Archive for December, 2006
IvyGate reports that Brown University prefessor Felicia Nimue Ackerman has (under several pseudonyms) published 130 letters to the editor in the New York Times, including 23 in the last 23 months. Perhaps Duke should hire her to teach summer school?
According to the New Yorker, The Times accepts just under 2% of the letters it receives. Whatever her batting average, I suspect Ackerman is taking a lot of swings.
Edward Tufte, the “DaVinci of data,” stopped by Stanford yesterday to talk about his very interesting life as an academic. At turns a statistician, political scientist, guru of information design, and sculptor, ET highlighted three turning points in his career:
- Realizing that learning in the academy came from personal relationships with a few faculty members, rather than the contents of his classes.
- Deciding to “try to play in the big leagues… creating ‘forever knowledge’ rather than stuff with a shelf life.”
- Gambling on self publishing: with outside publishers, “the author always loses, the question is how gracefully.” [Tufte claims to have sold 1.5M self-published books, and done $80M in sales. He quit Yale when it represented "only 10% of my income, but 30% of my headaches."]
His sculptures are landscape pieces with tons and tons of stainless steel. I suspect he’s been to the Dia Beacon more than a few times.
An extremely impressive man, and an interesting presentation from this (self-described!) “formidable scholar.” Nice work if you can get it.
Claims Gui: “Sequels are always terrible.”
I certainly buy that sequels are typically worse than the original film. We should probably chalk this up to regression to the mean, before we try any fancier explanations.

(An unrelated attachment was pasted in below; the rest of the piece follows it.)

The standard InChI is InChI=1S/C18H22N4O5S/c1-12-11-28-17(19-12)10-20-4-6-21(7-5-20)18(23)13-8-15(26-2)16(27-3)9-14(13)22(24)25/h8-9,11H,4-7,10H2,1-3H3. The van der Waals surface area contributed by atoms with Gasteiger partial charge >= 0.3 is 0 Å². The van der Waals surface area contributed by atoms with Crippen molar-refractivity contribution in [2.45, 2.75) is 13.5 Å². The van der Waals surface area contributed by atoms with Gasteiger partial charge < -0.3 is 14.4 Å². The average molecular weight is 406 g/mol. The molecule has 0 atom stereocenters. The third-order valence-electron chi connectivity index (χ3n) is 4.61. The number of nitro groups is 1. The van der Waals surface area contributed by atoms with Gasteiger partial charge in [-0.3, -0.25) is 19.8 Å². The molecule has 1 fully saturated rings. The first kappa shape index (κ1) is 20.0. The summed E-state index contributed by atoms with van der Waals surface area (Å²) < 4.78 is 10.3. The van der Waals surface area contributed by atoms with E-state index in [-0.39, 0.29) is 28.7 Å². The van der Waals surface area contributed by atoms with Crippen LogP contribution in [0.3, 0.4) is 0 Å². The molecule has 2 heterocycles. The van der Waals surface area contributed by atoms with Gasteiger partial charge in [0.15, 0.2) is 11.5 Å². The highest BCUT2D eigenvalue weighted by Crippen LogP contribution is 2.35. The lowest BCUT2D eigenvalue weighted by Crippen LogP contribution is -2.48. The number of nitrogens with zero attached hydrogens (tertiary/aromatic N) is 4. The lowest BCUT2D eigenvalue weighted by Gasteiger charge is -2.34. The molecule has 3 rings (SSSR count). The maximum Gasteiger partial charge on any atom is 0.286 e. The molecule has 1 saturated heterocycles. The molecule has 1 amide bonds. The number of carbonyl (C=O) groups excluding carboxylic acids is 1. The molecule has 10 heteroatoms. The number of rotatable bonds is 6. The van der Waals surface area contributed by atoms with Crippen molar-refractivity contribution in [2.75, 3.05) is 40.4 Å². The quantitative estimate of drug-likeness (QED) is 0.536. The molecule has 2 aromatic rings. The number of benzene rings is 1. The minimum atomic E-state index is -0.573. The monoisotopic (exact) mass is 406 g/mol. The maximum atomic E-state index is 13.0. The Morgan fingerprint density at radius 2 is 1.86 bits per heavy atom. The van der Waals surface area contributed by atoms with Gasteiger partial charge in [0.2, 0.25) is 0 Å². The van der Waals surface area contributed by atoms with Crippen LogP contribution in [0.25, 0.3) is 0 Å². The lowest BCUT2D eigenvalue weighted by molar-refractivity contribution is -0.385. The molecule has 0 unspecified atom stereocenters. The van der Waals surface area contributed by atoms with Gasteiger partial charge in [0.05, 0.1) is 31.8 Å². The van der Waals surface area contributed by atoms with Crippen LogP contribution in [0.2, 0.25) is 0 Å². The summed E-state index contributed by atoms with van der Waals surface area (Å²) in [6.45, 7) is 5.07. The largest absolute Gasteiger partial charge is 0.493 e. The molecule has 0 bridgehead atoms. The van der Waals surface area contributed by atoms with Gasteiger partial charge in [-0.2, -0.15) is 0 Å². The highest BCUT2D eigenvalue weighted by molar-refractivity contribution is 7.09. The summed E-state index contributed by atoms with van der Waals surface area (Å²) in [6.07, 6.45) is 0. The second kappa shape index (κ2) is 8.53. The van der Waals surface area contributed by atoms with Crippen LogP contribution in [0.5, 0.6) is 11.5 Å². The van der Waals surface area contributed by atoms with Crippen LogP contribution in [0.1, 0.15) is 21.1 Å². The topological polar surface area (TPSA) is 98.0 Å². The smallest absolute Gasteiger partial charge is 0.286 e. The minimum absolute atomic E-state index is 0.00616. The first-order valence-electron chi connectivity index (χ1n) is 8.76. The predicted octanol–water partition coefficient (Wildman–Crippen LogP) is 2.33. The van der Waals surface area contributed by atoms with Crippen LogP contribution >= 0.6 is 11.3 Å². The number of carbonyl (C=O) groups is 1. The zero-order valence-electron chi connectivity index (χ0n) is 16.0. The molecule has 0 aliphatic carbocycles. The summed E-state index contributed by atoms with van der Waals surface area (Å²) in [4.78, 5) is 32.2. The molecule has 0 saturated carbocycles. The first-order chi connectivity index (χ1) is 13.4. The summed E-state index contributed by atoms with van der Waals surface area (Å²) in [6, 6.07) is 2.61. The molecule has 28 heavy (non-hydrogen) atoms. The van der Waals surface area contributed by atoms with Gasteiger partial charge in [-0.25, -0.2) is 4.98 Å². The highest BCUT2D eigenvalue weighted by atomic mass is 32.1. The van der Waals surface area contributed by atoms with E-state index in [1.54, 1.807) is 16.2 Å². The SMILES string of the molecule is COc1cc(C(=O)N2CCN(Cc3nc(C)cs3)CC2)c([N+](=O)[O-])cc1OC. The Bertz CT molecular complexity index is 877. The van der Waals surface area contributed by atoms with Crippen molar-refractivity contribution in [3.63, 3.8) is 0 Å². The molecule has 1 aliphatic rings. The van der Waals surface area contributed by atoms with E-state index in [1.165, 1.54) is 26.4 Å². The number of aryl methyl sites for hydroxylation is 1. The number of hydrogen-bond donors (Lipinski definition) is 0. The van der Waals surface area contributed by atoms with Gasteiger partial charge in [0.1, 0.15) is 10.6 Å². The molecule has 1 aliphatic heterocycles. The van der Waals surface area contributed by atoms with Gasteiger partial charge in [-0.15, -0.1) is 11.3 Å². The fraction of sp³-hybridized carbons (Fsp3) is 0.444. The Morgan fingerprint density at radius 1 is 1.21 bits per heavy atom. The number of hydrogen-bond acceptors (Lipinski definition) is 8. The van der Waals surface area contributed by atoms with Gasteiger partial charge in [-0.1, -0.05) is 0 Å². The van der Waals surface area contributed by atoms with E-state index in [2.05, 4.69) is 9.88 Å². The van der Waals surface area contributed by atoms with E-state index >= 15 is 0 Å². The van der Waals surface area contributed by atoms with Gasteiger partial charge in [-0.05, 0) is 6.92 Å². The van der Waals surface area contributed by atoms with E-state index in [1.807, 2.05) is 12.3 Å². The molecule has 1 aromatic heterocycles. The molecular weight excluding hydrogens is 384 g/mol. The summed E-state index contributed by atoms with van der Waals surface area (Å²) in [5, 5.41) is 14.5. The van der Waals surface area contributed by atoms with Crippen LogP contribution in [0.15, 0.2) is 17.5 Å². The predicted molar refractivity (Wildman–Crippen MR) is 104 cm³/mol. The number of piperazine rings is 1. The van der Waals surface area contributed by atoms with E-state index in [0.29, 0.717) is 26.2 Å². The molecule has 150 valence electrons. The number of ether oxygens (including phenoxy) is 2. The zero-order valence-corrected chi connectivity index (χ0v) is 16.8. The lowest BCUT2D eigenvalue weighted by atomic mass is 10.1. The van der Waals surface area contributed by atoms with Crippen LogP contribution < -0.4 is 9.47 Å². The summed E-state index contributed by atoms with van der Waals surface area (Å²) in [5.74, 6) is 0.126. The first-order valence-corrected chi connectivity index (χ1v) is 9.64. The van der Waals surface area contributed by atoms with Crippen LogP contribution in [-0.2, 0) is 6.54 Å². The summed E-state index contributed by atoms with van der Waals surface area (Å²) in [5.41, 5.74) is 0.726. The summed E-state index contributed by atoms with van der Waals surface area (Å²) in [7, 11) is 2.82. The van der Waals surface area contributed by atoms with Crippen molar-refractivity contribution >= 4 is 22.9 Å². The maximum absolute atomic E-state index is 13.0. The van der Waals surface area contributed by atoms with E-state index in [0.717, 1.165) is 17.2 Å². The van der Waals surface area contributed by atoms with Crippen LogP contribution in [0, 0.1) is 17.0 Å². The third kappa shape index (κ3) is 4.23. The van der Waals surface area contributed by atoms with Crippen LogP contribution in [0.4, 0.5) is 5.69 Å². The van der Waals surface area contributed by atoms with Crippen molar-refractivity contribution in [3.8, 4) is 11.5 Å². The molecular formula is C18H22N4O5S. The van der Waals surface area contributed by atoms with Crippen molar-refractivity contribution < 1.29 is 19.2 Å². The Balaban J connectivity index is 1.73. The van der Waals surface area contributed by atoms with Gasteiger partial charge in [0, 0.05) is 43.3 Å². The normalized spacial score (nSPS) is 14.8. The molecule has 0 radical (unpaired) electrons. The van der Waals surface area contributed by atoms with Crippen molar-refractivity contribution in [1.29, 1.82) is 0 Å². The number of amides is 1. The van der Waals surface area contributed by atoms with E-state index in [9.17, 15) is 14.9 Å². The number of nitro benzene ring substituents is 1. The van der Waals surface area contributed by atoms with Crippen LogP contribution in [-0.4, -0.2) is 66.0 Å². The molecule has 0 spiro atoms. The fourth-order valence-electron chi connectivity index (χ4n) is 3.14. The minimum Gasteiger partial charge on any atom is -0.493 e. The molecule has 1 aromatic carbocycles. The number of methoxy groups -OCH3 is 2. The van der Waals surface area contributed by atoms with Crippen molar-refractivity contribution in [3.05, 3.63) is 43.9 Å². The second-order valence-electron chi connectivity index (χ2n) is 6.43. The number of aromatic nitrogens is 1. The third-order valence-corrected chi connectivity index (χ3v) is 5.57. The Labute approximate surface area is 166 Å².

Also, it’s hard to say whether sequels are actually worse than the average movie. Most of us are only aware of a biased subset of the movies that get released, hopefully a subset biased towards better movies. [Depends on your friends, right?]
The average movie may well be worse than we think. Since we are conscious of sequels (and watch them on airplanes) because of their famous big brothers—not their quality—they look bad when compared to our usual, biased sample.
Seems like lots of Christmas decorating here at sunny Stanford. There’s a tree in our department lounge, some absurd holiday tunes playing at dinner tonight, and probably lots more.
Is there more tinsel because it’s warm here? Maybe if there’s snow on the ground, you feel all Christmassy even without smiling Santas on the secretary’s desks. Are winter weather and holiday decorations substitutes?
Gui suggests maybe the phenomenon is amplified by all the carpetbaggers here from colder climes.